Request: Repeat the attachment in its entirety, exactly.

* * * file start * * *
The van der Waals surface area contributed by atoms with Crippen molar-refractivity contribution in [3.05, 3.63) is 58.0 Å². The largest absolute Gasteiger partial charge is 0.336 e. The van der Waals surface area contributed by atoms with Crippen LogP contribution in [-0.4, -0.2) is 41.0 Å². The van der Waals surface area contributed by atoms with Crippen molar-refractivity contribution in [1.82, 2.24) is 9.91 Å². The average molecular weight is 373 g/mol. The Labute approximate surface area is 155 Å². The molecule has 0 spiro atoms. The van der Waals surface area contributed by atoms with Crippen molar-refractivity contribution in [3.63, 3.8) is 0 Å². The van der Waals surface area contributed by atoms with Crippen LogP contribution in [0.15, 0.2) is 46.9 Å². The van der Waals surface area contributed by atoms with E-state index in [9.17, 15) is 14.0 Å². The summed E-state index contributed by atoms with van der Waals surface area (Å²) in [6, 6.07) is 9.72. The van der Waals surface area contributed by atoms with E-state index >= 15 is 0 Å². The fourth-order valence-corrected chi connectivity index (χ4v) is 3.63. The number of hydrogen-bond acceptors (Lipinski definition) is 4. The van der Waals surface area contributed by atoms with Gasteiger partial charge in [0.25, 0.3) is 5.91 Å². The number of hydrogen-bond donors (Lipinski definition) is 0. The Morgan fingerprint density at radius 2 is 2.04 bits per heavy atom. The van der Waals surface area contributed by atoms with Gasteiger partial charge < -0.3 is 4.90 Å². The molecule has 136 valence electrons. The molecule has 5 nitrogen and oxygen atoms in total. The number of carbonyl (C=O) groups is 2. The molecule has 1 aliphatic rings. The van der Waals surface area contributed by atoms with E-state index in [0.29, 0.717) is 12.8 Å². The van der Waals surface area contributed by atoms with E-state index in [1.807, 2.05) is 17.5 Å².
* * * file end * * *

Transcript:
The van der Waals surface area contributed by atoms with Crippen molar-refractivity contribution in [3.05, 3.63) is 58.0 Å². The largest absolute Gasteiger partial charge is 0.336 e. The van der Waals surface area contributed by atoms with Crippen LogP contribution in [-0.4, -0.2) is 41.0 Å². The van der Waals surface area contributed by atoms with Crippen molar-refractivity contribution in [1.82, 2.24) is 9.91 Å². The average molecular weight is 373 g/mol. The Labute approximate surface area is 155 Å². The molecule has 0 spiro atoms. The van der Waals surface area contributed by atoms with Crippen molar-refractivity contribution in [3.63, 3.8) is 0 Å². The van der Waals surface area contributed by atoms with Crippen LogP contribution in [0.15, 0.2) is 46.9 Å². The van der Waals surface area contributed by atoms with E-state index in [9.17, 15) is 14.0 Å². The summed E-state index contributed by atoms with van der Waals surface area (Å²) in [6, 6.07) is 9.72. The van der Waals surface area contributed by atoms with E-state index >= 15 is 0 Å². The fourth-order valence-corrected chi connectivity index (χ4v) is 3.63. The number of hydrogen-bond acceptors (Lipinski definition) is 4. The van der Waals surface area contributed by atoms with Gasteiger partial charge in [0.25, 0.3) is 5.91 Å². The number of hydrogen-bond donors (Lipinski definition) is 0. The Morgan fingerprint density at radius 2 is 2.04 bits per heavy atom. The van der Waals surface area contributed by atoms with Gasteiger partial charge < -0.3 is 4.90 Å². The molecule has 136 valence electrons. The molecule has 5 nitrogen and oxygen atoms in total. The number of carbonyl (C=O) groups is 2. The molecule has 1 aliphatic rings. The van der Waals surface area contributed by atoms with E-state index in [0.29, 0.717) is 12.8 Å². The van der Waals surface area contributed by atoms with E-state index in [1.807, 2.05) is 17.5 Å².